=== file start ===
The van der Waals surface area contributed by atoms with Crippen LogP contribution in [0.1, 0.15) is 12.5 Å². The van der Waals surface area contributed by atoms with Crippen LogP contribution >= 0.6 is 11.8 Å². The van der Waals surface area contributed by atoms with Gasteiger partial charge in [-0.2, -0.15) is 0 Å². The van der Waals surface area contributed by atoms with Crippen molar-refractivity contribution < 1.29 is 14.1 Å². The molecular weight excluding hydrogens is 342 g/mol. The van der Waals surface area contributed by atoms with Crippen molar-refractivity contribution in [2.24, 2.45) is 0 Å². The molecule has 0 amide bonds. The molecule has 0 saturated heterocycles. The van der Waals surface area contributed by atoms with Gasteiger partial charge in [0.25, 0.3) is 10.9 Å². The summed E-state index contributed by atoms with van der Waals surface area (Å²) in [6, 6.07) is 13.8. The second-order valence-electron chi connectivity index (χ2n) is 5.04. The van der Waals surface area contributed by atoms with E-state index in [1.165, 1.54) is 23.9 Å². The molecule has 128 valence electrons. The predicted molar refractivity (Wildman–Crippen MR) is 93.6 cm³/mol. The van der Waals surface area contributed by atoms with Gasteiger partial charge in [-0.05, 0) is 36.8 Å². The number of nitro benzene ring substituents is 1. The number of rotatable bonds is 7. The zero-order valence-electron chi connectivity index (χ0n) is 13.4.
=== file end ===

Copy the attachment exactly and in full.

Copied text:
The van der Waals surface area contributed by atoms with Crippen LogP contribution in [0.1, 0.15) is 12.5 Å². The van der Waals surface area contributed by atoms with Crippen LogP contribution >= 0.6 is 11.8 Å². The van der Waals surface area contributed by atoms with Gasteiger partial charge in [-0.2, -0.15) is 0 Å². The van der Waals surface area contributed by atoms with Crippen molar-refractivity contribution < 1.29 is 14.1 Å². The molecular weight excluding hydrogens is 342 g/mol. The van der Waals surface area contributed by atoms with Crippen molar-refractivity contribution in [2.24, 2.45) is 0 Å². The molecule has 0 amide bonds. The molecule has 0 saturated heterocycles. The van der Waals surface area contributed by atoms with Gasteiger partial charge in [0.25, 0.3) is 10.9 Å². The summed E-state index contributed by atoms with van der Waals surface area (Å²) in [6, 6.07) is 13.8. The second-order valence-electron chi connectivity index (χ2n) is 5.04. The van der Waals surface area contributed by atoms with E-state index in [1.165, 1.54) is 23.9 Å². The molecule has 128 valence electrons. The predicted molar refractivity (Wildman–Crippen MR) is 93.6 cm³/mol. The van der Waals surface area contributed by atoms with Gasteiger partial charge in [-0.05, 0) is 36.8 Å². The number of nitro benzene ring substituents is 1. The number of rotatable bonds is 7. The zero-order valence-electron chi connectivity index (χ0n) is 13.4.